A man who has admitted to making handguns with a three-dimensional printer has been arrested on suspicion of violating the Swords and Firearms Control Law, in Japan’s first criminal case involving guns made with a 3-D printer.
Kanagawa prefectural police apprehended Yoshitomo Imura, 27, a staff member of the Shonan Institute of Technology in Fujisawa, Kanagawa Prefecture, on May 8 for possessing two plastic guns capable of killing or injuring people. The suspect produced the guns based on blueprints downloaded from a U.S.-based website, the police said.
According to the police, Imura, a resident of Kawasaki, also in the prefecture, has told them, “I made the guns by myself by repeatedly making improvements to the blueprint.” Therefore, police are also investigating him on suspicion of violating the Ordnance Manufacturing Law.
Imura also posted his blueprints on the Internet, and has repeatedly said on Twitter that he will spread the blueprints throughout Japan.
Police said the two self-produced guns were found in Imura’s home April 12 during an investigation.
“I had thought guns are necessary for physically weak people to protect themselves. In Japan, it is not allowed to possess guns (by buying them). So, I thought that I will make guns by myself,” Imura said, according to the police report.
Imura’s father, who lives with the suspect, told The Asahi Shimbun: “(My son) purchased a 3-D printer about half a year ago. When he saw a U.S. TV program that showed a university student making a gun, he said, ‘I can make a better one.’ ”
The prefectural police seized five self-produced plastic guns at Imura’s house. After testing the guns, two were found to be powerful enough to kill or injure people. One had the power for the bullets to penetrate 11 veneer boards, each measuring 2.5 millimeters thick, while another could fire a projectile that could penetrate 15. Both guns had at least five times more power than necessary to kill or cause injury. Police judged that the two weapons are subject to the Swords and Firearms Control Law.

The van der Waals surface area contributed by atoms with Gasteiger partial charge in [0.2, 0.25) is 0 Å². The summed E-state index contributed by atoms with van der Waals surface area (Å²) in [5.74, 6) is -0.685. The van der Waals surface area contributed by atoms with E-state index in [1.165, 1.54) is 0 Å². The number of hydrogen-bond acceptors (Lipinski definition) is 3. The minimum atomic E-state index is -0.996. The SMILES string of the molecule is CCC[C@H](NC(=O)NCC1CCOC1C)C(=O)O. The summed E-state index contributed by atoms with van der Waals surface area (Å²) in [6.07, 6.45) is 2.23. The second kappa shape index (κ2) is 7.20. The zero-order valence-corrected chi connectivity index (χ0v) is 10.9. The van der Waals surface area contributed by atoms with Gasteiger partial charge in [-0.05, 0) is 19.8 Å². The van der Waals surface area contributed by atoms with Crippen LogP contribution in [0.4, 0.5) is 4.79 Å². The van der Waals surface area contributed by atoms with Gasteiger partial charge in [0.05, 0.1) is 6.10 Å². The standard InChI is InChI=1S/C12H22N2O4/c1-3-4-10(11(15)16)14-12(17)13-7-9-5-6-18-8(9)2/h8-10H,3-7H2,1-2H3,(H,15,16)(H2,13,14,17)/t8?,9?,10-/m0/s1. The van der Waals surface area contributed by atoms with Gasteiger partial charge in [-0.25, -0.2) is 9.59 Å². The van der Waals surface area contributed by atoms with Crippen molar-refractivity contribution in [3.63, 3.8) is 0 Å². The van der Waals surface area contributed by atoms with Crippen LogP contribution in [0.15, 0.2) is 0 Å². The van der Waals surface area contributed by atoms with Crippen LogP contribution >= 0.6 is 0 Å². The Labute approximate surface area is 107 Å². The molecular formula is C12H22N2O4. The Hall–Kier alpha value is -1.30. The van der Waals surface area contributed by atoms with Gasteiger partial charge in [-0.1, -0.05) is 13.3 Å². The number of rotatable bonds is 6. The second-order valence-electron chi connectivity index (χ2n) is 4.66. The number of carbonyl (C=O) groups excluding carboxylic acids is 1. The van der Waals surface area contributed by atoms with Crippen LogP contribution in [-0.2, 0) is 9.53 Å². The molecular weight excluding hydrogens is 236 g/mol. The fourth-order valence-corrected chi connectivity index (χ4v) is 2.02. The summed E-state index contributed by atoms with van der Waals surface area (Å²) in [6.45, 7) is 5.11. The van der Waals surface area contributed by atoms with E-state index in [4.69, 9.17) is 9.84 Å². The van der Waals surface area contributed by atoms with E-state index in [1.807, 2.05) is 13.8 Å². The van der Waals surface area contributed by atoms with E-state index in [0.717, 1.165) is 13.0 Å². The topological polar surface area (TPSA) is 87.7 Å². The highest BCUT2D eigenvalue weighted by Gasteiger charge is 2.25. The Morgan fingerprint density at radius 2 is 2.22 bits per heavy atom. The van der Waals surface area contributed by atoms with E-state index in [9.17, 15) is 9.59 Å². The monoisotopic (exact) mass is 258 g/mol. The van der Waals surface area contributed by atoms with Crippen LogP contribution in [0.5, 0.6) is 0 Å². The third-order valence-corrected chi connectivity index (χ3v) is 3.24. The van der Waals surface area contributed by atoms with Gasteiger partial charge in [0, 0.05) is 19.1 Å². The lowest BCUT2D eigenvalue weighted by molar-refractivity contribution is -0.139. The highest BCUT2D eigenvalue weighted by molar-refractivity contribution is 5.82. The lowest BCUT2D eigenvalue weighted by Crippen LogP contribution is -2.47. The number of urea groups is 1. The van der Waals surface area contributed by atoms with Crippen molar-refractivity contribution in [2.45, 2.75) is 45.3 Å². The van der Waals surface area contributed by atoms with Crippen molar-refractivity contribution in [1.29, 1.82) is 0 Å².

CHEAPER 3-D PRINTERS INCREASE ACCESSIBILITY
When 3-D printers were developed in the 1980s, they were used to make samples of industrial products or to manufacture parts. In recent years, however, they have been used for a wider range of products, including 3-D models of organs and bones for surgery practice and fuel nozzles of jet engines.
As 3-D printer technology improved, prices for the machines dropped rapidly, making them relatively affordable. But this ready accessibility has created concerns that 3-D printers could be used to commit criminal acts.
One possible crime is skimming, which steals information embedded in credit cards or other cards.
In March, Tokyo-based information security company Trend Micro Inc. reported that 3-D printers could possibly be used to manufacture machines for skimming.
Skimming machines, which look like terminals for point of sale (POS) systems at stores, have already been put on sale on the Internet by cybercrime groups. It is believed that some of those machines were made with 3-D printers.
It has been also advertised online that a factory in China can mass-produce such skimming machines using 3-D printing technology.
“The newest models (of 3-D printers) can manufacture products in the unit of 50 micrometers (one micrometer is one-thousandth of a millimeter),” said Nobuki Sakaguchi, president of Open Cube Inc., a domestic 3-D printer maker based in Yokohama.
The company is considering urging its customers not to use 3-D printers for illegal activities. However, Sakaguchi said, “Eventually, whether to use them for criminal acts or not depends on the ethics of individual customers.”
“If you use 3-D printers, you can make copies of other people’s keys without obtaining their permission and use them for theft. Changes in laws to prevent abuse of technology are lagging,” said Shinsho Ri, president of Nihon 3D Printer, an import agent based in Tokyo.
Meanwhile, an official of the National Police Agency in charge of the issue, said, “It is not easy to regulate 3-D printers because doing so has a major impact on people’s lives.”
For the time being, therefore, police can only arrest violators based on current laws.
Masahiro Anzai, a professor of material engineering at Shibaura Institute of Technology, who has researched 3-D printers for about 20 years, said: “It is regrettable that technologies for the advancement of manufacturing are used in such ways. How we control the ways of using 3-D printers is a difficult problem in current times when people can easily obtain blueprints on the Internet.”
(This article was compiled from reports by Takahiro Takenouchi, Naoki Kuroishi, Orie Yoshihama and Yusuke Saito.)
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